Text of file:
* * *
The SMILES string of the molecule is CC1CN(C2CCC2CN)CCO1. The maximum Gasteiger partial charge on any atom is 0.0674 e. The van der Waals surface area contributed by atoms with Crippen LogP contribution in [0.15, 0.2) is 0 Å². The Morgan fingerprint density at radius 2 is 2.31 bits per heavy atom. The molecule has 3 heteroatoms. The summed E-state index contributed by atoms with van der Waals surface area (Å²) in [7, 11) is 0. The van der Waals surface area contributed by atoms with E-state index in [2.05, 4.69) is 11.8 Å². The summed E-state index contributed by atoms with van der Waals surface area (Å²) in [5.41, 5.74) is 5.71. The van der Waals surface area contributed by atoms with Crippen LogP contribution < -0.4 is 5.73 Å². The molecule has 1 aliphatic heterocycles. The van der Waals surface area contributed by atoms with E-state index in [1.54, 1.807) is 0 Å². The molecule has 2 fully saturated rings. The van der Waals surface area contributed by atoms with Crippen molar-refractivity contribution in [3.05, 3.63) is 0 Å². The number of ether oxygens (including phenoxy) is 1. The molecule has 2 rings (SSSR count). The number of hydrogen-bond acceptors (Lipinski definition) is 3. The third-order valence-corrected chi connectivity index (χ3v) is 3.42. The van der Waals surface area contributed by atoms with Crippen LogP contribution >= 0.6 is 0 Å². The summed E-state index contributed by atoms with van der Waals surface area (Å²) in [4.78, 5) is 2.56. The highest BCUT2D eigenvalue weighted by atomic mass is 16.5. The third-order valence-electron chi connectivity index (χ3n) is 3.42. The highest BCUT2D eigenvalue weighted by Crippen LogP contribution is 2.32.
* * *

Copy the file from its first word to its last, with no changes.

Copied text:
The SMILES string of the molecule is CC1CN(C2CCC2CN)CCO1. The maximum Gasteiger partial charge on any atom is 0.0674 e. The van der Waals surface area contributed by atoms with Crippen LogP contribution in [0.15, 0.2) is 0 Å². The Morgan fingerprint density at radius 2 is 2.31 bits per heavy atom. The molecule has 3 heteroatoms. The summed E-state index contributed by atoms with van der Waals surface area (Å²) in [7, 11) is 0. The van der Waals surface area contributed by atoms with E-state index in [2.05, 4.69) is 11.8 Å². The summed E-state index contributed by atoms with van der Waals surface area (Å²) in [5.41, 5.74) is 5.71. The van der Waals surface area contributed by atoms with Crippen LogP contribution < -0.4 is 5.73 Å². The molecule has 1 aliphatic heterocycles. The van der Waals surface area contributed by atoms with E-state index in [1.54, 1.807) is 0 Å². The molecule has 2 fully saturated rings. The van der Waals surface area contributed by atoms with Crippen molar-refractivity contribution in [3.05, 3.63) is 0 Å². The number of ether oxygens (including phenoxy) is 1. The molecule has 2 rings (SSSR count). The number of hydrogen-bond acceptors (Lipinski definition) is 3. The third-order valence-corrected chi connectivity index (χ3v) is 3.42. The van der Waals surface area contributed by atoms with Crippen LogP contribution >= 0.6 is 0 Å². The summed E-state index contributed by atoms with van der Waals surface area (Å²) in [4.78, 5) is 2.56. The highest BCUT2D eigenvalue weighted by atomic mass is 16.5. The third-order valence-electron chi connectivity index (χ3n) is 3.42. The highest BCUT2D eigenvalue weighted by Crippen LogP contribution is 2.32.